Tuesday, June 23, 2020

The Din That Follows Silence: The Perpetual Sorrow Of Father's Day

I leaped for the phone. I’d just come off an overnight shift at The Associated Press that ended mercifully after only ten hours. It was a slow news cycle.

Honestly, I preferred the one 39-hour shift, the ten consecutive days of working double or triple shifts, the two-hour break between back-to-back work weeks, during the two or so years my father was dying of cancer. It was much easier to focus on the world’s problems.

For nearly two years, I would catapult to the eighth and final floor leading to my walk-up studio on Thompson Street between Bleecker and Houston, if I heard that primitive landline ringing. It was almost always my father’s oncologist, and if I didn’t pick up, it would be hours until I could get him to call back.

This Thursday morning was different. As I lifted the the cheap cordless phone handset, it felt leaden, almost glued to the bulky base.

There was a pause. The oncologist, always in a hurry, would begin speaking as soon as I answered. It wasn’t the oncologist, and few others knew I had a landline. People knew to call me at work or on my clunky Sanyo flip phone, which came “free” with the thrifty calls-only contract. Texts were extra.

The silence dawdled. I said nothing, as tears began to well and my throat tightened.

“Yes,” my sister eked out.

“Yes,” our father, Michael “Brother Mike” William Gural, was dead.

Eighteen years ago today, my father was waked at Kapinos-Mazur Funeral Home in Ludlow, Massachusetts. Western Massachusetts, like a pressure cooker, traps affliction as as soon as I cross the state line from nearby Connecticut, boiling over with wealth that's to be spread among the very few. He was waked again that Sunday at Holy Trinity Monastery and buried at the cemetery in remote Jordanville, in New York's forgotten Herkimer County. The monks permitted me to act as a pallbearer, lugging his casket, carrying his ravaged 6-foot-1 frame in a suit stuffed with paper to mimic the flesh that cancer devoured, along the dirt road from the church, past the seminary and the sprawling grounds that once served as a working dairy farm, to his freshly-dug grave.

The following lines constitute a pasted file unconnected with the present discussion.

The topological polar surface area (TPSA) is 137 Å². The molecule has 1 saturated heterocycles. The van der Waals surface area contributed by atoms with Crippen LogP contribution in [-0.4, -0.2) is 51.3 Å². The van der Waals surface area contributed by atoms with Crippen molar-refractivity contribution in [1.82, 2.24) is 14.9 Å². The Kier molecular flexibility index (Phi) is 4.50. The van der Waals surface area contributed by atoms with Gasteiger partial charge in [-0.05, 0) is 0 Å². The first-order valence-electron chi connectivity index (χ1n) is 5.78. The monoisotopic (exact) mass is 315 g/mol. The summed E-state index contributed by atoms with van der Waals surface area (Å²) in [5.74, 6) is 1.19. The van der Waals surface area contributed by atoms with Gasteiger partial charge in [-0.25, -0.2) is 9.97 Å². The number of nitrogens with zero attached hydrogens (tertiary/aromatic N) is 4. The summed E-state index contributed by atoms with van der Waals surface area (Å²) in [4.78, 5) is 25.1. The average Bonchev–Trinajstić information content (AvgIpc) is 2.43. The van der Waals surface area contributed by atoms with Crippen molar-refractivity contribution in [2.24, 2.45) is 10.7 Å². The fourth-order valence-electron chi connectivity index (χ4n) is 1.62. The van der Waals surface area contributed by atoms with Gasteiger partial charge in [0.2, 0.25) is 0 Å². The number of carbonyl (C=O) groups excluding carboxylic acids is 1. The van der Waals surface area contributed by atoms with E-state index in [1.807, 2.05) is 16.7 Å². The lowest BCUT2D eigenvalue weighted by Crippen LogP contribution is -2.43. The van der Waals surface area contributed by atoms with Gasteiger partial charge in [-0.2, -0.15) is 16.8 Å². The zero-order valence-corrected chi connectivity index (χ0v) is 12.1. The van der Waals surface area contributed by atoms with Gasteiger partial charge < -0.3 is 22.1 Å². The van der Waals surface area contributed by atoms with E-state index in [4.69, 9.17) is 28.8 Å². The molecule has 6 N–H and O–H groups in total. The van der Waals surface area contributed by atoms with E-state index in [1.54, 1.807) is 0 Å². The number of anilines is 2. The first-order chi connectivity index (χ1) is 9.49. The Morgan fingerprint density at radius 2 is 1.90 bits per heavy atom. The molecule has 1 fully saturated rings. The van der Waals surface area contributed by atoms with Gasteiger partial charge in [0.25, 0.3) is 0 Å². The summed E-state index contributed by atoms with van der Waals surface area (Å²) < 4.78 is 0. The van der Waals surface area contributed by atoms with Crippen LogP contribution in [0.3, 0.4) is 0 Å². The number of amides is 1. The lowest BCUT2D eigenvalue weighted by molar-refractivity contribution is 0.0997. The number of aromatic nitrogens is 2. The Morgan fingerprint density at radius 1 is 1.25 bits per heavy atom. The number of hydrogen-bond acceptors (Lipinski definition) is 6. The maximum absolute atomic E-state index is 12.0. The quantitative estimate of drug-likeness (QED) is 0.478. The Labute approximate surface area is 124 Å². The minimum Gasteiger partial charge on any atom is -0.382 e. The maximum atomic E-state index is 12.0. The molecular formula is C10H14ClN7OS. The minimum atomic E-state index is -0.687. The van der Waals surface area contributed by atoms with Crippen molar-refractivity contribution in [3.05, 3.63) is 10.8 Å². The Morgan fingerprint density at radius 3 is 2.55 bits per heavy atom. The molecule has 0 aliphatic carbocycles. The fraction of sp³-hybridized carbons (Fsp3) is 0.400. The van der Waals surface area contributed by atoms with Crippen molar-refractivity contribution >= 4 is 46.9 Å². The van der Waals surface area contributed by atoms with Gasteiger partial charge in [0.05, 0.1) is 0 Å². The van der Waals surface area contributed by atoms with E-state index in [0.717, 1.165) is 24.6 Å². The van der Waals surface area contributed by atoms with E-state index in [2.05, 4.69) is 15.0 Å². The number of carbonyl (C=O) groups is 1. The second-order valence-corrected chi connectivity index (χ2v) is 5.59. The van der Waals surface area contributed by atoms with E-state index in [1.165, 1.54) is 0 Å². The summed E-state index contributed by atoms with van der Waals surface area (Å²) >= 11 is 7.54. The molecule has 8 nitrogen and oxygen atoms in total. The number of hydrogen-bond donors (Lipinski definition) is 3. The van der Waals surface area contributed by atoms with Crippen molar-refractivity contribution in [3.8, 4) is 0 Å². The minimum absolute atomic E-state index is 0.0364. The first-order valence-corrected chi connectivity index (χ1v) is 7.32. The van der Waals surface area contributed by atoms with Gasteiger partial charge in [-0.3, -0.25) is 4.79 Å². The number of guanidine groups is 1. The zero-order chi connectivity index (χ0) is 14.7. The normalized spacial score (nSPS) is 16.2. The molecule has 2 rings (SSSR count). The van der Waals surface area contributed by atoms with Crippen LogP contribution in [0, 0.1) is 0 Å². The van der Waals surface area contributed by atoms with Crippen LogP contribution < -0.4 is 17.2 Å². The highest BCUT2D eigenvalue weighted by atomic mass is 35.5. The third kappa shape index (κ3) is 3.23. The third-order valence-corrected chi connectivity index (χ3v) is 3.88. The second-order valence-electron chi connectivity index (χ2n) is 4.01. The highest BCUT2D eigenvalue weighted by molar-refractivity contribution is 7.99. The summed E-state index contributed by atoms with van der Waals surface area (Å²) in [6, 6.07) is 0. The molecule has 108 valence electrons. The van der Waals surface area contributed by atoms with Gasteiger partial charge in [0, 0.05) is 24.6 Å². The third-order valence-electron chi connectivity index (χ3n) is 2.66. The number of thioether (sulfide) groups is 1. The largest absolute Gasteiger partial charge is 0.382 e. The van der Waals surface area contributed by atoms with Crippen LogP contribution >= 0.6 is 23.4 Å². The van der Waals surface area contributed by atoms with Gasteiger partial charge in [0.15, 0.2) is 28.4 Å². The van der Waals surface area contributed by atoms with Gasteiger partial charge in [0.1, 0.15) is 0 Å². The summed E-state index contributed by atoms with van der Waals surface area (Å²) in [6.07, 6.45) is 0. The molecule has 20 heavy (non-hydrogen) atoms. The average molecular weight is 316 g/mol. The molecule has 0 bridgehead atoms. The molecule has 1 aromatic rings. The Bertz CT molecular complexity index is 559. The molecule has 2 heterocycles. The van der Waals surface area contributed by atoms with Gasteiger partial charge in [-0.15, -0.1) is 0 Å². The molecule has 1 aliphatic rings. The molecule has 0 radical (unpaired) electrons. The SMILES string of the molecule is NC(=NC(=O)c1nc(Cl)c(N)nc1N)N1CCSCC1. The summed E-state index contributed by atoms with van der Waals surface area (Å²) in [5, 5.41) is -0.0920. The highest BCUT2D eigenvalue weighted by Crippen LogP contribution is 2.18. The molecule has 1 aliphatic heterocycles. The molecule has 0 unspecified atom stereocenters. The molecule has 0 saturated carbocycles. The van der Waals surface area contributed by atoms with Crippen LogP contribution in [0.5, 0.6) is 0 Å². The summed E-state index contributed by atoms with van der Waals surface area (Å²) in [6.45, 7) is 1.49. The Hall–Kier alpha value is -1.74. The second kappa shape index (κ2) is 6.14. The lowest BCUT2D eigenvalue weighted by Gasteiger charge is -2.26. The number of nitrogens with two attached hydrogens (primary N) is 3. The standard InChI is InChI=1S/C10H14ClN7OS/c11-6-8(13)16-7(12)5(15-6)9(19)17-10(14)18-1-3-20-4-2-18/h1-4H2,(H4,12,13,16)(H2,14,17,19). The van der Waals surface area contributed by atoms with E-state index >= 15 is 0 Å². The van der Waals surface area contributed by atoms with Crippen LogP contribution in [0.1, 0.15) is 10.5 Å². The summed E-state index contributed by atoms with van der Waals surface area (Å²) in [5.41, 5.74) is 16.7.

I waited until today, the anniversary of his wake, where people from decades of western Massachusetts life gathered one last time to remember the professor who silently effected social change by opening minds and veering students away from careers in finance toward pursing any creative passion. Perhaps many are angry that he kept them from jobs that pay bills and even assure some semblance of financial security.

I kept silent this Father’s Day, mentioning my dad (silently) as my son Michael Alexander and I watched remote Liturgy and in prayer ahead of meals. I didn’t want to distract from celebrating my 10-year-old son’s father, as my own childhood was focused more on the dead and the dying — someone was always dying — than it was on
celebratory events like birthdays.

Did I make the right choice? The guilt was contained until early this morning when intestinal pangs began wringing out my stomach like a highway diner sponge. I rarely suffer gastrointestinal strife, as my degenerative and autoimmune diseases cause constant chronic musculoskeletal pain. These pangs are born of repressed emotion, or rather the repression of expressing those emotions on Sunday.

I’m sorry, dad. And I feel even worse for my mom. I wasn’t physically there for her when died 18 years ago, and I wasn’t there this past Sunday.

My mother never expected him to die so soon. He was Iron Mike, long before Tyson. He never smoked. He wasn’t a drinker. He read every food label like a convoluted Irish novel. He swam daily, still honing the competitive strokes of his multi-athletic youth. Licensed as an electrician and familiar with, even proficient at, nearly every skilled trade, he toiled around the house and yard when he wasn’t teaching or helping someone else complete projects that would have cost them thousands. Voracious reading was his only recreation.

Those pangs that rocked me awake around 2 a.m. are a blip compared with the emotional and physical spasms and twinges that torment my mother, all day, every day. Those seconds of silence on that phone call 18 years ago Sunday are akin to the constant clatter born of living in isolation that spares her no respite from immedicable headaches.

I won’t keep silent again. I can’t bear the din that creeps up.

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